At noon Dr Treadwell's staff called telling me that the pathology lab was behind and to come get JacquiLee for another night. My heart filled with dread because JacquiLee had managed to swallow only a half teaspoon of food in our care and her breathing was terribly, terribly more labored than ever at the clinic, even with oxygen therapy. When I arrived at the clinic, Dr Treadwell was on the phone in another room, speaking in a raised, angry voice. Ten minutes later I heard the fax machine going. The despair rose from deep inside me. Moments later Dr Treadwell entered my room to tell me she'd just received the report.
It was definitely cancer. The mass was rapidly growing and was so aggressive that the lab couldn't even determine the type of cancer. Only by the class of cells were they able to know that it was horribly aggressive, incurable and inoperable.
At 2:45 on the afternoon of September 17, 2002, I helped JacquiLee leave this terrible world for animals for a better life at the Bridge, stroking and talking to her until the last beat of her little heart. She's in a better life filled with wholesome fresh air and happiness for cats. Cud-Cat and she are united once more.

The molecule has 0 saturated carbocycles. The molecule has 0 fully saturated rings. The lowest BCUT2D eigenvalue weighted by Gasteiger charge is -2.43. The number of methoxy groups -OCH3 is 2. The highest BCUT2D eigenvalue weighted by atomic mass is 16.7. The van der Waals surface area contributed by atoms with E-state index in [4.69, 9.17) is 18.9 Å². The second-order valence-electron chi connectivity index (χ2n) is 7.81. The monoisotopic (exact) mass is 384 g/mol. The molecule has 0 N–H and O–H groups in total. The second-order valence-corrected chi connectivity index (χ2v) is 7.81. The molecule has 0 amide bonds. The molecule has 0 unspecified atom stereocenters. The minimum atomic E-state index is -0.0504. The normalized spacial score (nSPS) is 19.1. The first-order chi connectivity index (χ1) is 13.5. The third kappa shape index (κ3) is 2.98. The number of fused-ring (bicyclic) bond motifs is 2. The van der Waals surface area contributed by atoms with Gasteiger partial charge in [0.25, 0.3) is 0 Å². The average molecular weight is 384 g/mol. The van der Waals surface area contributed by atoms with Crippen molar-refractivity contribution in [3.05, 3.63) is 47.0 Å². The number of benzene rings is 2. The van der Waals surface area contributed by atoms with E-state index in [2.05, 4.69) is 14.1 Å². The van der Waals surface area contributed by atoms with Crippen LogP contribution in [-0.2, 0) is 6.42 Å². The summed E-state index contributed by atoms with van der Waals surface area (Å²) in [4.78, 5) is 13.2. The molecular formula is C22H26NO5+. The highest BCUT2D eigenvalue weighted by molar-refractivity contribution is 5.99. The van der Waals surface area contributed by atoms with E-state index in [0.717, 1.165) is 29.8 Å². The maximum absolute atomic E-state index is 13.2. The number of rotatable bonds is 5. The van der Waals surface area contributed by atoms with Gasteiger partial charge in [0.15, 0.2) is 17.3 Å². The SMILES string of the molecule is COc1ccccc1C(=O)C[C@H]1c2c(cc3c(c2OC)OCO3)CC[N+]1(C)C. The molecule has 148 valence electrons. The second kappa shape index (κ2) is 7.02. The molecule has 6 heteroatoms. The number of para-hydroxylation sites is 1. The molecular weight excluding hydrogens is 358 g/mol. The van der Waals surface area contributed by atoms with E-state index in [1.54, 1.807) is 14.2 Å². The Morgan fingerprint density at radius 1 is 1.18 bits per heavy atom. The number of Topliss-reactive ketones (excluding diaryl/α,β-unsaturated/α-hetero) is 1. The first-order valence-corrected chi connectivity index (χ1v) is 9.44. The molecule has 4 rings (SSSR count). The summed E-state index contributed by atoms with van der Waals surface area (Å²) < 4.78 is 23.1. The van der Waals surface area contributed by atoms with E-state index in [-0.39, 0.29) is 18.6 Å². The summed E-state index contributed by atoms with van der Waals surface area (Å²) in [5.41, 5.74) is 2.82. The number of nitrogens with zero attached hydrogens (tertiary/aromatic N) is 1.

I picked up her ashes the following morning, September 18. She lives on in my heart and mind forever.
IMPORTANT: The time frame of six to eight weeks before Halloween each year is extremely dangerous for all animals, but especially so for cats ... even more frighteningly dangerous should your cat be black. Please, PLEASE take a few moments each day taking additional precautions to make sure your cat(s) or other pet(s) is/are safe during the holiday season. Follow and promote safety precautions for animals, especially black cats and dogs, during the Halloween season and throughout the year.
Cremated, Ashes given to family or friend.
Specifically: Ashed given to her parents, Craig and Suse Bachman.
Created by: sniksnak
Record added: Jul 15, 2012
Find A Grave Memorial# 93606599